Social Contract Differences Of Thomas Hobbes And John Locke

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Thomas Hobbes & John Locke

John Locke and Thomas Hobbes were both known as social contract theorists and natural law theorists. Both completely different in terms of their stand and conclusions in several laws of nature. They were two English philosophers that have made huge impact not only in the seventeenth century but also by helping to establish a strong government for the rights of the people. Hobbes born in 1588 and Locke later born in 1632, for Hobbes people did not have a right to rebel against the government. Locke’s ideas differed; he believed that if the government failed the people then people have the right to rebel against them. They both had the same vision in making a strong a government but each differed in their ideas
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Locke’s view on human nature was that men are animals by social nature. Locke’s view on natural law was that humans know the difference between right and wrong and are able to resolve their problems. John Locke’s views differed from Hobbes, he believed that humans lived in a state of freedom and equality and not one of war. He believed that men had the right to have rights. He saw that the government’s position was to ensure justice and protection for its people. He believed that the government should not have unlimited power over the people. His belief was that men had the right to rebel against their government if the government failed its people. On social contract, Locke’s belief was that men had inalienable rights which are Life, Liberty and Property. John Locke is well known for his work where he incorporated his political thoughts which is known as the Two Treatises of …show more content…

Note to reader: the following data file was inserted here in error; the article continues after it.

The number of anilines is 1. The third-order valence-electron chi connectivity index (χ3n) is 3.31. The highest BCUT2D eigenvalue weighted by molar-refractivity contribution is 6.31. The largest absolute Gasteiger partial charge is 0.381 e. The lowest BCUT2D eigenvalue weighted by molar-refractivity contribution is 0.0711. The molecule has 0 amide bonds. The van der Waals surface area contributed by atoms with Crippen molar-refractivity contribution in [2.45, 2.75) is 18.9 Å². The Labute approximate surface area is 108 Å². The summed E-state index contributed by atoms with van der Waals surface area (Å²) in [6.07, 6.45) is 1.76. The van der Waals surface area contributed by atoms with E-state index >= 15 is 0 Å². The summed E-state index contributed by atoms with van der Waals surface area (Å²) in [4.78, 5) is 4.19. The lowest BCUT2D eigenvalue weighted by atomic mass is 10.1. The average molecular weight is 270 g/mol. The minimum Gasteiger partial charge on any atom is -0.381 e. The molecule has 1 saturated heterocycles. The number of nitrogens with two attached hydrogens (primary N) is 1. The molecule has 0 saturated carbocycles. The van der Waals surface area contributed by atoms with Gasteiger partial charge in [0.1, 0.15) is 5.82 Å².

Both theorists had different educational backgrounds and lives growing up. Hobbes is well known for his writing Leviathan. On the other hand Locke is well known for his work called the Two Treatises of Government. On human nature both had different views, Locke believed that man is a social animal by nature. Hobbes belief was that man isn’t a social animal. On the state of nature, Locke believed man is true to his obligations and words. Hobbes believed that the life of a man would be poor and brutal in a society with continuous fear and danger. On social contract, Locke believed that man has the right to life and has the right to just and impartial protection. Hobbes simply believed that if man simply does what he is told, he is safe. Despite their differences both theorist helped establish a government with mutual obligations for the people. The obligation was that “government would protect the right of the people while the people would act reasonably toward government” (Spielvogel p. 467). These two theorists not only made a significant impact back then but it also has impacted our government by being a foundation to the Bill of

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